Posted: February 4th, 2017 | Author: Michael Courtenay | Filed under: Business and Economy | Tags: AUSTRALIA, Bank, Banking, Business News, consumer-finance, regulation, Small Business | Comments Off on REPORT: Small Business Inquiry Finds Australian Big Bank Practices Unfair
I’ve banked with a small bank – Bendigo Bank – since my return to Melbourne 8 years ago. Australia’s big banks have plenty of critics, and now they can add the Small Business Ombudsman to that fast growing list.
The high profile Ombudsman, Kate Carnell, who has authored a report released today into banking practices, has found lenders are not being fair when they enter into contracts with small and medium-sized businesses.
The big four banks enjoy a $19 billion advantage over their smaller rivals by still being able to self-calculate the riskiness of their home loans according to analysis from the Australian Prudential Regulation Authority.
Despite a new regulatory framework requiring the big banks to hold larger top tier capital buffers, their ability to internally assess their asset risks is still a huge advantage in terms of the amount of “expensive” capital locked up and their ability to access cheaper funding.
While the CBA, NAB, Westpac and ANZ are now required to base their regulatory capital on a blanket of at least 25 percent of mortgages being at risk, smaller lenders must base their risk weightings at 39 percent :: Read the full article »»»»
Posted: August 26th, 2015 | Author: Michael Courtenay | Filed under: Business and Economy | Tags: Analytics, Business News, CHINA, Correction, Crash, Global Share Markets, Market Watch, Socially Engineered | Comments Off on Anatomy of a Bloodbath, Will Augusts Stock Market Correction CRASH?
Many financial analysts have rushed to describe the current global stock market turmoil as a historic event, unprecedented, a bloodbath, however its evolution has so far been quite traditional. The correction, if that’s what this is, has been building since 2011/12 when many analysts began to question the numbers attached to Chinese growth, peaking earlier this year when markets reached new optimism, April marked historic highs for global indices. And while markets around the globe rally to retake losses, China remains the question on everyone’s lips.
Globally this current selloff started as a repricing of growth outlooks, in the main based on believable or unbelievable numbers out of China over the past 5 years, mounting evidence of economic weakness in the worlds second largest economy, coupled with persistent low growth in Europe and Japan, made it hard for markets to ignore the impact on earnings and profitability of what looked suspiciously like a global slowdown :: Read the full article »»»»
Posted: December 9th, 2014 | Author: Marcus Dangerfield | Filed under: Business and Economy, Wealth Creation | Tags: Alan Dixon, New York Property Market, Wealth Creation | Comments Off on Aussie Property Mogul Becomes Biggest Single Investor in the Big Apple
An Australian businessman’s investment fund has divided locals after amassing hundreds of properties and becoming the largest single investor in family homes in the New York region.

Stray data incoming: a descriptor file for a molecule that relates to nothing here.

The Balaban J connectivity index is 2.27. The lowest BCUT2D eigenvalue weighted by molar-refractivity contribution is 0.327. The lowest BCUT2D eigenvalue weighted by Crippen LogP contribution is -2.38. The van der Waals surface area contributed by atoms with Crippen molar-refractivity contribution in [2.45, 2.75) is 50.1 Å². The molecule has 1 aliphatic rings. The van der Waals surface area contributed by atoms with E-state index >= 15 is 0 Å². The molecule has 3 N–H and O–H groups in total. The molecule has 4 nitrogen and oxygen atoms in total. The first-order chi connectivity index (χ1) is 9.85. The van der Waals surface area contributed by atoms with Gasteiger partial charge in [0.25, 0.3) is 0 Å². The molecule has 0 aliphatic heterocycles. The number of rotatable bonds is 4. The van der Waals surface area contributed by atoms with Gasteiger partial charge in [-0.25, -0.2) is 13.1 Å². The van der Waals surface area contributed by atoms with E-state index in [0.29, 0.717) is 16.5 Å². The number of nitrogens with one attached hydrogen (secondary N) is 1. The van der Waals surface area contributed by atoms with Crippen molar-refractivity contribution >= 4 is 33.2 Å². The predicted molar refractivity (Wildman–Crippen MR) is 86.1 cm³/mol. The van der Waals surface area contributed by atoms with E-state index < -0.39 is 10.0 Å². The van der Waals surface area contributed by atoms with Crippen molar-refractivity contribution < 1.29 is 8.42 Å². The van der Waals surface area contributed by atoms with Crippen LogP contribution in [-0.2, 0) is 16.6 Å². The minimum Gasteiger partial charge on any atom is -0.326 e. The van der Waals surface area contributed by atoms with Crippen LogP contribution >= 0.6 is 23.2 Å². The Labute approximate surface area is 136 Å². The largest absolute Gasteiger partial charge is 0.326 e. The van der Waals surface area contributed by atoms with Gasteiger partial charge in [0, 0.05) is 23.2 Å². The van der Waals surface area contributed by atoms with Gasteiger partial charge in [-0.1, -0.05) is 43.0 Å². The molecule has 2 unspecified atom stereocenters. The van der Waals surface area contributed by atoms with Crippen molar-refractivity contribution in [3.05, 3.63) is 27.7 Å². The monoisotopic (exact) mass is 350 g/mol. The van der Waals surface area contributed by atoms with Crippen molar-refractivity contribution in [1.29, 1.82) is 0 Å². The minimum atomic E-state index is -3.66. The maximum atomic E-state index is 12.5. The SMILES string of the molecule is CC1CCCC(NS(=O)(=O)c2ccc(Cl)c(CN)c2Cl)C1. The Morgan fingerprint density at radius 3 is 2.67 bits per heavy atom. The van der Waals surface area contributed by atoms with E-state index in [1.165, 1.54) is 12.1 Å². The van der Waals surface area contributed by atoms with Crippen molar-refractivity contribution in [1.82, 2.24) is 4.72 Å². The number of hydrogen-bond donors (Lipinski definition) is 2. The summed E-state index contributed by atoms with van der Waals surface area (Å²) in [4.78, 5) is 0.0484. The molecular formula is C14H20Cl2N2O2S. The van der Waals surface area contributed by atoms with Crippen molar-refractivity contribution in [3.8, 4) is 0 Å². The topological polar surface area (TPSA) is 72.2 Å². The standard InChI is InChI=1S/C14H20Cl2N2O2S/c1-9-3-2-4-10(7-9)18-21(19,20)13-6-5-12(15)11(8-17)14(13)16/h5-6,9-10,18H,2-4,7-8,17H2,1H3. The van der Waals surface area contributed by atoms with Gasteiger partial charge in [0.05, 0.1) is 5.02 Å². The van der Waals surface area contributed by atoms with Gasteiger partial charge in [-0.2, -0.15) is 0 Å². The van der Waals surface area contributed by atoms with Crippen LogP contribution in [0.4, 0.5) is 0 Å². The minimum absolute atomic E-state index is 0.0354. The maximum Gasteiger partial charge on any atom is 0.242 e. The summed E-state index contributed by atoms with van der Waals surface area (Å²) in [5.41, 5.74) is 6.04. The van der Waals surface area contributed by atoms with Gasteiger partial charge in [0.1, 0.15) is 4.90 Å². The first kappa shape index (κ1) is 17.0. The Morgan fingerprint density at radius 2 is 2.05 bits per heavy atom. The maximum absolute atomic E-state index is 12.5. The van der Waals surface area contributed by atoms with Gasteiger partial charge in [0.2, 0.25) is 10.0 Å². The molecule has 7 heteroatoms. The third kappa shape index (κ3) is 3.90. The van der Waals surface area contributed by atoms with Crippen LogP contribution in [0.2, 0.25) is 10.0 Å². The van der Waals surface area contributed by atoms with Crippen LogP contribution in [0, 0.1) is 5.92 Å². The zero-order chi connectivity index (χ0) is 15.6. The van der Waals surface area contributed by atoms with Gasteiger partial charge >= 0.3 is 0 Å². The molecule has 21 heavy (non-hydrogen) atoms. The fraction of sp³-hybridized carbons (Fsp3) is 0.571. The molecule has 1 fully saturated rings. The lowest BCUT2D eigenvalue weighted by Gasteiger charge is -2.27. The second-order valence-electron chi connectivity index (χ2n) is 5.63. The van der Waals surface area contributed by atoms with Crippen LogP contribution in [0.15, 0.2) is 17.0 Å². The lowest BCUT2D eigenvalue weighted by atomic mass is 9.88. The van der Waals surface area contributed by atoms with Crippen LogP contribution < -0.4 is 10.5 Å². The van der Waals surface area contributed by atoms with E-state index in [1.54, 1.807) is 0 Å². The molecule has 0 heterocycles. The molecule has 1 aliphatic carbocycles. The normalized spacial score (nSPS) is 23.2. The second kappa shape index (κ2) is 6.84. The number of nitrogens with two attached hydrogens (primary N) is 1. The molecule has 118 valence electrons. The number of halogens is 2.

Over the past three years, Alan Dixon’s fund has spent $610 million on residential property, buying nearly 600 houses and making his company the biggest investor in single family homes in New York.
Mr Dixon’s fund buys historic houses, many of them abandoned or rundown. They buy them cheap, renovate them, and turn them into luxury homes which command top dollar on the rental market.
The purchases are made entirely in cash, and real estate broker Victoria Hagman said Mr Dixon’s all-cash deals are driving up prices :: Read the full article »»»»
Posted: December 7th, 2014 | Author: Michael Courtenay | Filed under: GREEN, Urban Planning | Tags: Green Building, Urban Development Planning, Urban Planning, Urban Sprawl | Comments Off on Researchers warn ‘Treeless’ Suburbs Put People’s Health at Risk
Urban planners and researchers warn increasing housing density in Australian cities must not be at the expense of tree cover and its cooling benefits.
A pilot study done by a team from the University of Melbourne warned “treeless” outer suburbs were a risk to health and wellbeing :: Read the full article »»»»
Posted: August 5th, 2014 | Author: Michael Courtenay | Filed under: Business and Economy | Tags: Asia-Pacific, Asian Development Bank, Credit Corporation, Kiva, Microfinance, Poverty, Sisters of the Good Shepherd, Social Lending | Comments Off on Movable Asset Loans Set to Revolutionize Business Opps in Asia Pacific
Scooters, coracles, beasts of burden and even crop stocks are providing the poor in the Asia Pacific region with new business opportunities. It’s a huge leap of faith for usually stayed banks and finance companies, but ‘movable asset’ loans are taking off.
Intangible assets, goods that are easily hidden, lost or sold, present unique risks for financiers. Since the global financial crisis the appetite of bankers for taking unnecessary risk has significantly reduced.
To overcome this, countries wanting to offer movable asset loans are passing legislation to set up “secured transaction” registers, one lender in PNG – Credit Corporation – secures 90 percent of its loans against movable assets and all of those loans have gone to Indigenous entrepreneurs :: Read the full article »»»»